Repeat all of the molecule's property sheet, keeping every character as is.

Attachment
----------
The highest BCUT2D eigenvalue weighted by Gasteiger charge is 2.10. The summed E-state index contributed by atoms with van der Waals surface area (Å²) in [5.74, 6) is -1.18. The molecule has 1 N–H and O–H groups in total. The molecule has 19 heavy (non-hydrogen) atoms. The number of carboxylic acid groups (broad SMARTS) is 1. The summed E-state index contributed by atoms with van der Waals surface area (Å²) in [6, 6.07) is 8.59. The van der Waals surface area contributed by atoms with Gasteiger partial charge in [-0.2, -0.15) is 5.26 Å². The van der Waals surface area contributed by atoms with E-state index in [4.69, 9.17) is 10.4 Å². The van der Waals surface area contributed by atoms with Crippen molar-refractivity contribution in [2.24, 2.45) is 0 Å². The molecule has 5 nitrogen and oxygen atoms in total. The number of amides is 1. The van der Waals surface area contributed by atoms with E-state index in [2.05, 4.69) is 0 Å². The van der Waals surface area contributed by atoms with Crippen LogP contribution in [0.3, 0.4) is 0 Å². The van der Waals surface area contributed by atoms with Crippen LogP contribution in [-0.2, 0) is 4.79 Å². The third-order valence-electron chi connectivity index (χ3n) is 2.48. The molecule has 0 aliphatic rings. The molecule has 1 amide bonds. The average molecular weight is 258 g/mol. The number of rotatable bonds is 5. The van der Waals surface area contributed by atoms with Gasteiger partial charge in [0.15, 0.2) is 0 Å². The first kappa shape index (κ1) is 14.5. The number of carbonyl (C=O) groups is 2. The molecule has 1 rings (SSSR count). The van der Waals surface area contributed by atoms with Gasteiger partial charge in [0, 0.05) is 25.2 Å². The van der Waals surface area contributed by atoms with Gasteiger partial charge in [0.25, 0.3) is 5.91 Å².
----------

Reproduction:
The highest BCUT2D eigenvalue weighted by Gasteiger charge is 2.10. The summed E-state index contributed by atoms with van der Waals surface area (Å²) in [5.74, 6) is -1.18. The molecule has 1 N–H and O–H groups in total. The molecule has 19 heavy (non-hydrogen) atoms. The number of carboxylic acid groups (broad SMARTS) is 1. The summed E-state index contributed by atoms with van der Waals surface area (Å²) in [6, 6.07) is 8.59. The van der Waals surface area contributed by atoms with Gasteiger partial charge in [-0.2, -0.15) is 5.26 Å². The van der Waals surface area contributed by atoms with E-state index in [4.69, 9.17) is 10.4 Å². The van der Waals surface area contributed by atoms with Crippen molar-refractivity contribution in [2.24, 2.45) is 0 Å². The molecule has 5 nitrogen and oxygen atoms in total. The number of amides is 1. The van der Waals surface area contributed by atoms with E-state index in [2.05, 4.69) is 0 Å². The van der Waals surface area contributed by atoms with Crippen LogP contribution in [0.3, 0.4) is 0 Å². The van der Waals surface area contributed by atoms with Crippen LogP contribution in [-0.2, 0) is 4.79 Å². The third-order valence-electron chi connectivity index (χ3n) is 2.48. The molecule has 0 aliphatic rings. The molecule has 1 amide bonds. The average molecular weight is 258 g/mol. The number of rotatable bonds is 5. The van der Waals surface area contributed by atoms with Gasteiger partial charge in [0.15, 0.2) is 0 Å². The first kappa shape index (κ1) is 14.5. The number of carbonyl (C=O) groups is 2. The molecule has 1 rings (SSSR count). The van der Waals surface area contributed by atoms with Gasteiger partial charge in [0, 0.05) is 25.2 Å². The van der Waals surface area contributed by atoms with Gasteiger partial charge in [0.25, 0.3) is 5.91 Å².